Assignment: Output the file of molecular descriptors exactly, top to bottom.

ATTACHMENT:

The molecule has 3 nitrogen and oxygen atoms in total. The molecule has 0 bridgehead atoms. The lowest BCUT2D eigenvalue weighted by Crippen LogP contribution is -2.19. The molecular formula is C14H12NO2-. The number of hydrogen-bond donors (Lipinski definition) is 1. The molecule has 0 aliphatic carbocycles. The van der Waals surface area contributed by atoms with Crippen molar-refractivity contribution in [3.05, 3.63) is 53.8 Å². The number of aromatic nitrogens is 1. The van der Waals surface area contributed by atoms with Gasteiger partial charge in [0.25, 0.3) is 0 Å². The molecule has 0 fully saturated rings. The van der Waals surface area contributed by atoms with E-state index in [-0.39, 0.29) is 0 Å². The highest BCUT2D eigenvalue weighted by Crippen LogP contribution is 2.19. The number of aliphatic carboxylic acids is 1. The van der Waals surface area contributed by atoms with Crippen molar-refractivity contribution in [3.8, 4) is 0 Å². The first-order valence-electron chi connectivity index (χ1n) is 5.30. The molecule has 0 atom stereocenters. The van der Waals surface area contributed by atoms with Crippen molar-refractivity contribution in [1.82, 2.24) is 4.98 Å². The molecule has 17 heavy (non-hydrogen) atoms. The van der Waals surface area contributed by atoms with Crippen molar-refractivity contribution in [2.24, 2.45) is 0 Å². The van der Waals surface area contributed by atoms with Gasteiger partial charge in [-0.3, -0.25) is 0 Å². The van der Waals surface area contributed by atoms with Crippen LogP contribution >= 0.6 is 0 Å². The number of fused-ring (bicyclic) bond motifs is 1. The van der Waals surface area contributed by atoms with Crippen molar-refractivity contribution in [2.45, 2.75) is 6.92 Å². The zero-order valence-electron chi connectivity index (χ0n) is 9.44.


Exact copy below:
The molecule has 3 nitrogen and oxygen atoms in total. The molecule has 0 bridgehead atoms. The lowest BCUT2D eigenvalue weighted by Crippen LogP contribution is -2.19. The molecular formula is C14H12NO2-. The number of hydrogen-bond donors (Lipinski definition) is 1. The molecule has 0 aliphatic carbocycles. The van der Waals surface area contributed by atoms with Crippen molar-refractivity contribution in [3.05, 3.63) is 53.8 Å². The number of aromatic nitrogens is 1. The van der Waals surface area contributed by atoms with Gasteiger partial charge in [0.25, 0.3) is 0 Å². The molecule has 0 fully saturated rings. The van der Waals surface area contributed by atoms with E-state index in [-0.39, 0.29) is 0 Å². The highest BCUT2D eigenvalue weighted by Crippen LogP contribution is 2.19. The number of aliphatic carboxylic acids is 1. The van der Waals surface area contributed by atoms with Crippen molar-refractivity contribution in [3.8, 4) is 0 Å². The first-order valence-electron chi connectivity index (χ1n) is 5.30. The molecule has 0 atom stereocenters. The van der Waals surface area contributed by atoms with Crippen molar-refractivity contribution in [1.82, 2.24) is 4.98 Å². The molecule has 17 heavy (non-hydrogen) atoms. The van der Waals surface area contributed by atoms with Crippen molar-refractivity contribution in [2.24, 2.45) is 0 Å². The van der Waals surface area contributed by atoms with Gasteiger partial charge in [-0.3, -0.25) is 0 Å². The van der Waals surface area contributed by atoms with Crippen LogP contribution >= 0.6 is 0 Å². The number of fused-ring (bicyclic) bond motifs is 1. The van der Waals surface area contributed by atoms with Crippen molar-refractivity contribution in [2.45, 2.75) is 6.92 Å². The zero-order valence-electron chi connectivity index (χ0n) is 9.44.